The district court's order—requiring disbursements to already-identified victims with court supervision to ensure compliance with that edict—easily satisfies Liu. 7 We do not hold that this scheme is the only way to satisfy Liu as other cases may present greater challenges for ensuring that disgorgement benefits victims. Whatever the floor may be for Liu compliance, the remedy here rises well above it.
* * *
The judgment is AFFIRMED.
The company and one defendant settled with the SEC. The district court found the other two defendants liable and imposed remedies against them in the same order we are reviewing, but those two defendants did not appeal.
The court denied the SEC's claim that defendants violated federal securities laws in connection with an offering for a West Texas project. The court also rejected the Commission's allegation that Blackburn and Mulshine aided and abetted Treaty's reporting violations.
To establish liability under Rule 10(b)(5) , the SEC must prove that the defendant made "an untrue statement of material fact or omit[ted] a material fact" and did so with an "'intent to deceive, manipulate or defraud'" or "'severe recklessness'" such that the "'danger of misleading buyers or sellers . . . is either known to the defendant or is so obvious that the defendant must have been aware of it.'" Southland Sec. Corp. v. INSpire Ins. Sols., Inc., 365 F.3d 353 , 366 (5th Cir. 2004) (citation omitted).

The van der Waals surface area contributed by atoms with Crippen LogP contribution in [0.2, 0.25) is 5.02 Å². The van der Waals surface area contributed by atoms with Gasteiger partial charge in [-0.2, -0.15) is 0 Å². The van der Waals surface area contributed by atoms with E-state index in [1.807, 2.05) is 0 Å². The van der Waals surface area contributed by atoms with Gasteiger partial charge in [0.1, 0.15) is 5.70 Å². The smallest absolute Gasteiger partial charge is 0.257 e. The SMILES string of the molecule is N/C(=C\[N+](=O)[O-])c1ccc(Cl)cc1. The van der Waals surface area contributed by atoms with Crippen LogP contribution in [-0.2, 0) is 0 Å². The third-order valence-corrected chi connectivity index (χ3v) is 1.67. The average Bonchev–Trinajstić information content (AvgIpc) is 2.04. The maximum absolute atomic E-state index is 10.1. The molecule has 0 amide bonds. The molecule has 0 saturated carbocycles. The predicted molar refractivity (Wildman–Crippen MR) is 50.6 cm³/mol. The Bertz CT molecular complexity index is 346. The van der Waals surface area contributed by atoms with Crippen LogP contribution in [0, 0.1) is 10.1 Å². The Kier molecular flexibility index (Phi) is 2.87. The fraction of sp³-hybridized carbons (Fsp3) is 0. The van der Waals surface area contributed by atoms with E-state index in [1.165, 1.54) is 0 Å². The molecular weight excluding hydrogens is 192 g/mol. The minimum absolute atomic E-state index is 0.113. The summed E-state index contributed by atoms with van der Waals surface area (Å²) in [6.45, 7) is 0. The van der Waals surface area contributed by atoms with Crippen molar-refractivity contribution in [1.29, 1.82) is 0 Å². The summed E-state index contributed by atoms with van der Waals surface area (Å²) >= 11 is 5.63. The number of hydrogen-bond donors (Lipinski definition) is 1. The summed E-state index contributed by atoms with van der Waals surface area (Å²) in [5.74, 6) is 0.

A few months after the Supreme Court decided Liu , Congress amended the Exchange Act to add a statutory subsection specifically authorizing disgorgement without the "for the benefit of investors" language. See 15 U.S.C. § 78u(d)(7) ("In any action or proceeding brought by the Commission under any provision of the securities laws, the Commission may seek, and any Federal court may order, disgorgement."); see also 15 U.S.C. § 78u(d)(3)(A)(ii) . The SEC argues in the alternative that the amended law applies to this case that was pending when it was enacted and gives district courts broader authority to order disgorgement than the general "equitable relief" provision of section 78u(d)(5) that Liu interpreted. But we need not address this argument. As we discuss, the scheme set up by the district court is sufficient under the "equitable relief" provision the district court applied.
In at least one post- Liu insider trading case, the SEC withdrew its request for disgorgement. See e.g., SEC v. Govender, [2020 BL 370238], 2020 U.S. Dist. LEXIS 178097 , [2020 BL 370238], 2020 WL 5758997 , at *1-2 (S.D.N.Y. Sept. 28, 2020).
The district court initially ordered the disgorged funds to go into that Treasury fund but changed the plan following the limited remand.
Defendants also challenge the district court's award of civil monetary penalties. They argue that because the penalty amounts were determined from the disgorgement amounts, the penalties should be vacated if the disgorgement award was in error. As we find no abuse of discretion on the court's disgorgement award, the penalties also stand.